Thank you for using the timer - this advanced tool can estimate your performance and suggest more practice questions. We have subscribed you to Daily Prep Questions via email.

Customized for You

we will pick new questions that match your level based on your Timer History

Track Your Progress

every week, we’ll send you an estimated GMAT score based on your performance

Practice Pays

we will pick new questions that match your level based on your Timer History

Not interested in getting valuable practice questions and articles delivered to your email? No problem, unsubscribe here.

It appears that you are browsing the GMAT Club forum unregistered!

Signing up is free, quick, and confidential.
Join other 500,000 members and get the full benefits of GMAT Club

Registration gives you:

Tests

Take 11 tests and quizzes from GMAT Club and leading GMAT prep companies such as Manhattan GMAT,
Knewton, and others. All are free for GMAT Club members.

Applicant Stats

View detailed applicant stats such as GPA, GMAT score, work experience, location, application
status, and more

Books/Downloads

Download thousands of study notes,
question collections, GMAT Club’s
Grammar and Math books.
All are free!

Thank you for using the timer!
We noticed you are actually not timing your practice. Click the START button first next time you use the timer.
There are many benefits to timing your practice, including:

What is the distance between x and y on the number line?

Question: |x-y|=?

(1) |x| – |y| = 5. Not sufficient: consider x=10, y=5 and x=10, y=-5. (2) |x| + |y| = 11. Not sufficient: consider x=10, y=1 and x=10, y=-1.

(1)+(2) Solve the system of equation for |x| and |y|: sum two equations to get 2|x|=16 --> |x|=8 --> |y|=3. Still not sufficient to get the single numerical value of |x-y|, for example consider: x=8, y=3 and x=8, y=-3. Not sufficient.

Re: What is the distance between x and y on the number line? [#permalink]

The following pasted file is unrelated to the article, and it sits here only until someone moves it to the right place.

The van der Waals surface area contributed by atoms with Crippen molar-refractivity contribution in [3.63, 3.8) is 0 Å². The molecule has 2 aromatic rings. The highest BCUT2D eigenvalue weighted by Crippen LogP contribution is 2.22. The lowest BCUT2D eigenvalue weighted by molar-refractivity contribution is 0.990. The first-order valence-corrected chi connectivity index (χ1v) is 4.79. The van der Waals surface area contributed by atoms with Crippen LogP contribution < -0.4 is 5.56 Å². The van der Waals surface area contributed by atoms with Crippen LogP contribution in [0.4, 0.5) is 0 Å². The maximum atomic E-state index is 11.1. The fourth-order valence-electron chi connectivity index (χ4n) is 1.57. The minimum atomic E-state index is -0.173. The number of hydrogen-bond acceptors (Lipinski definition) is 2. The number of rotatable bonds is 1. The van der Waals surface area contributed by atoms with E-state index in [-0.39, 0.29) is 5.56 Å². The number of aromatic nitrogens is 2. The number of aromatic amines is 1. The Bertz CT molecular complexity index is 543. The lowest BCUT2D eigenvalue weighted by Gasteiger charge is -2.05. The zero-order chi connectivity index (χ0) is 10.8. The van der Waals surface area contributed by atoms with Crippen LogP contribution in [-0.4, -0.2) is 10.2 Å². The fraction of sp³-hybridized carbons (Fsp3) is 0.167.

Show Tags

26 Mar 2012, 01:30

1

This post received KUDOS

Solving the two equations will give x as 8 and y as 3. But since mod sign is there, x and y can take any value, either positive or negative. Hence, both the statements are insufficient.

Bunuel can you clarify what can be wrong below approach?

Answer choice can be (C) ------------------------------------- By multiplying statements 1 & 2 (1) |x| – |y| = 5 (2) |x| + |y| = 11

\(X^2-Y^2=55\)

i.e. (x+y)(x-y)=55 = 11 * 5 = - 11 * - 5 (i.e. both factors are either positive or negative)

Hence only two possible solutions for this – i.e. either (x=8 & y=3) OR (x= -8 & y= -3) In both cases the distance between them is 5.

-> Hence Answer is C.

(x+y)(x-y)=55 does not mean that either (x=8 & y=3) OR (x= -8 & y= -3). There are more integer solutions (for example x=+/-28 and y=+/-27) and infinitely many non-integer solutions.
_________________

Re: What is the distance between x and y on the number line? [#permalink]

Show Tags

18 Jul 2013, 12:56

What is the distance between x and y on the number line?

(1) |x| – |y| = 5

|11|-|6|=5 Distance is five

|11|-|-6|=5 Distance is seventeen INSUFFICIENT

(2) |x| + |y| = 11

|5|+|6| = 11 Distance is one

|5|+|-6| = 11 Distance is negative eleven

INSUFFICIENT

This problem, to me, seems much easier than a 700 level question. a and b provide us with multiple valid values for x and y, none of which entirely (i.e. are the same) Can someone tell me if I am oversimplifying this problem? Thanks!

Re: What is the distance between x and y on the number line? [#permalink]

Show Tags

24 Jun 2015, 10:51

Hello from the GMAT Club BumpBot!

Thanks to another GMAT Club member, I have just discovered this valuable topic, yet it had no discussion for over a year. I am now bumping it up - doing my job. I think you may find it valuable (esp those replies with Kudos).

Want to see all other topics I dig out? Follow me (click follow button on profile). You will receive a summary of all topics I bump in your profile area as well as via email.
_________________

Re: What is the distance between x and y on the number line? [#permalink]

Show Tags

31 Mar 2016, 18:37

calreg11 wrote:

What is the distance between x and y on the number line?

(1) |x| – |y| = 5 (2) |x| + |y| = 11

i picked 8 and 3 1. x=8, y=3 -> 5 or x=-8, y=3 -> distance is 11. 1 alone is insufficient. 2. x=8, y=3 -> 5 or x=-8, y=3 -> distance is 11. 2 alone is insufficient.

1+2 same info from 1 and 2. C is out, and the answer must be E.

Re: What is the distance between x and y on the number line? [#permalink]

Show Tags

06 Apr 2016, 22:57

Bunuel wrote:

What is the distance between x and y on the number line?

Question: |x-y|=?

(1) |x| – |y| = 5. Not sufficient: consider x=10, y=5 and x=10, y=-5. (2) |x| + |y| = 11. Not sufficient: consider x=10, y=1 and x=10, y=-1.